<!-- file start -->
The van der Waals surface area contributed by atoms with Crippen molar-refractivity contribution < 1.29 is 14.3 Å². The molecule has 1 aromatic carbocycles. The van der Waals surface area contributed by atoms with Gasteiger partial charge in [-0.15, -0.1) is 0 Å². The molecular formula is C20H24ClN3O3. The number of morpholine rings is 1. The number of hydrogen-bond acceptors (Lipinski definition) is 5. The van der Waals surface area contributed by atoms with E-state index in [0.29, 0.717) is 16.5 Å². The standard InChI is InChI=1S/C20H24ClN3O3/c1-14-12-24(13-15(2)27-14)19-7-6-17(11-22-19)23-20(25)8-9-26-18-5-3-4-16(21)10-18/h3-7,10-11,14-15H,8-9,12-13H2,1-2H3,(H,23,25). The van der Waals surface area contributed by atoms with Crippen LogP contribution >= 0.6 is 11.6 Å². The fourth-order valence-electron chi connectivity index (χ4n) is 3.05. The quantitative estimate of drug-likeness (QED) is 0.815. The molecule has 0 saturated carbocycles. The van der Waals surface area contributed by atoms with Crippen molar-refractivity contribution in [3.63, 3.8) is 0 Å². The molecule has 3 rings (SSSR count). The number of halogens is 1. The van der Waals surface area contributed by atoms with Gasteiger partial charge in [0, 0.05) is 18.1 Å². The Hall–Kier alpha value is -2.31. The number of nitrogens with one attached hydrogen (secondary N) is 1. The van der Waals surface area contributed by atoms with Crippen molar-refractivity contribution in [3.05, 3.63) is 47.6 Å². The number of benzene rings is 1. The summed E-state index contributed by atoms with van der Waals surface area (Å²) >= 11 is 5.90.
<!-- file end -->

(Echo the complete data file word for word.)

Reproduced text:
The van der Waals surface area contributed by atoms with Crippen molar-refractivity contribution < 1.29 is 14.3 Å². The molecule has 1 aromatic carbocycles. The van der Waals surface area contributed by atoms with Gasteiger partial charge in [-0.15, -0.1) is 0 Å². The molecular formula is C20H24ClN3O3. The number of morpholine rings is 1. The number of hydrogen-bond acceptors (Lipinski definition) is 5. The van der Waals surface area contributed by atoms with E-state index in [0.29, 0.717) is 16.5 Å². The standard InChI is InChI=1S/C20H24ClN3O3/c1-14-12-24(13-15(2)27-14)19-7-6-17(11-22-19)23-20(25)8-9-26-18-5-3-4-16(21)10-18/h3-7,10-11,14-15H,8-9,12-13H2,1-2H3,(H,23,25). The van der Waals surface area contributed by atoms with Crippen LogP contribution >= 0.6 is 11.6 Å². The fourth-order valence-electron chi connectivity index (χ4n) is 3.05. The quantitative estimate of drug-likeness (QED) is 0.815. The molecule has 0 saturated carbocycles. The van der Waals surface area contributed by atoms with Crippen molar-refractivity contribution in [3.63, 3.8) is 0 Å². The molecule has 3 rings (SSSR count). The number of halogens is 1. The van der Waals surface area contributed by atoms with Gasteiger partial charge in [0, 0.05) is 18.1 Å². The Hall–Kier alpha value is -2.31. The number of nitrogens with one attached hydrogen (secondary N) is 1. The van der Waals surface area contributed by atoms with Crippen molar-refractivity contribution in [3.05, 3.63) is 47.6 Å². The number of benzene rings is 1. The summed E-state index contributed by atoms with van der Waals surface area (Å²) >= 11 is 5.90.